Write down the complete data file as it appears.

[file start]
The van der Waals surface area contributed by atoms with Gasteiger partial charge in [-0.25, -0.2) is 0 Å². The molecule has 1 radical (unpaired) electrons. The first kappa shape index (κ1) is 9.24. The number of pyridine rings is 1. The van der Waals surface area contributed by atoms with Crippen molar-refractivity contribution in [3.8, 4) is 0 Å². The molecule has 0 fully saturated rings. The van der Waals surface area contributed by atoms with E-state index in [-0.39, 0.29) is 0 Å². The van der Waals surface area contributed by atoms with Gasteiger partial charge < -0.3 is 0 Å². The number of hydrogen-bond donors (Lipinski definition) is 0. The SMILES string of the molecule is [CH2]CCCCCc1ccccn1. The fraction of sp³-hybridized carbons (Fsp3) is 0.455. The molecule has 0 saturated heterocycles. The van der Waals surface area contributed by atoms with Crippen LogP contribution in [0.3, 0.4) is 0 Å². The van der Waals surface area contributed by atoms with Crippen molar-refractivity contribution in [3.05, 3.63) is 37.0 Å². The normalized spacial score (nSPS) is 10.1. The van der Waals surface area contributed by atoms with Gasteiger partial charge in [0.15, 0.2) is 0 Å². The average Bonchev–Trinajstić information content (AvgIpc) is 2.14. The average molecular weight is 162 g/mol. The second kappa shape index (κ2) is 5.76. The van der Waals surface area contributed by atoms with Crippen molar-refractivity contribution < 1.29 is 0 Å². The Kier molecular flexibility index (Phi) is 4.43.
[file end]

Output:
The van der Waals surface area contributed by atoms with Gasteiger partial charge in [-0.25, -0.2) is 0 Å². The molecule has 1 radical (unpaired) electrons. The first kappa shape index (κ1) is 9.24. The number of pyridine rings is 1. The van der Waals surface area contributed by atoms with Crippen molar-refractivity contribution in [3.8, 4) is 0 Å². The molecule has 0 fully saturated rings. The van der Waals surface area contributed by atoms with E-state index in [-0.39, 0.29) is 0 Å². The van der Waals surface area contributed by atoms with Gasteiger partial charge < -0.3 is 0 Å². The number of hydrogen-bond donors (Lipinski definition) is 0. The SMILES string of the molecule is [CH2]CCCCCc1ccccn1. The fraction of sp³-hybridized carbons (Fsp3) is 0.455. The molecule has 0 saturated heterocycles. The van der Waals surface area contributed by atoms with Crippen LogP contribution in [0.3, 0.4) is 0 Å². The van der Waals surface area contributed by atoms with Crippen molar-refractivity contribution in [3.05, 3.63) is 37.0 Å². The normalized spacial score (nSPS) is 10.1. The van der Waals surface area contributed by atoms with Gasteiger partial charge in [0.15, 0.2) is 0 Å². The average Bonchev–Trinajstić information content (AvgIpc) is 2.14. The average molecular weight is 162 g/mol. The second kappa shape index (κ2) is 5.76. The van der Waals surface area contributed by atoms with Crippen molar-refractivity contribution < 1.29 is 0 Å². The Kier molecular flexibility index (Phi) is 4.43.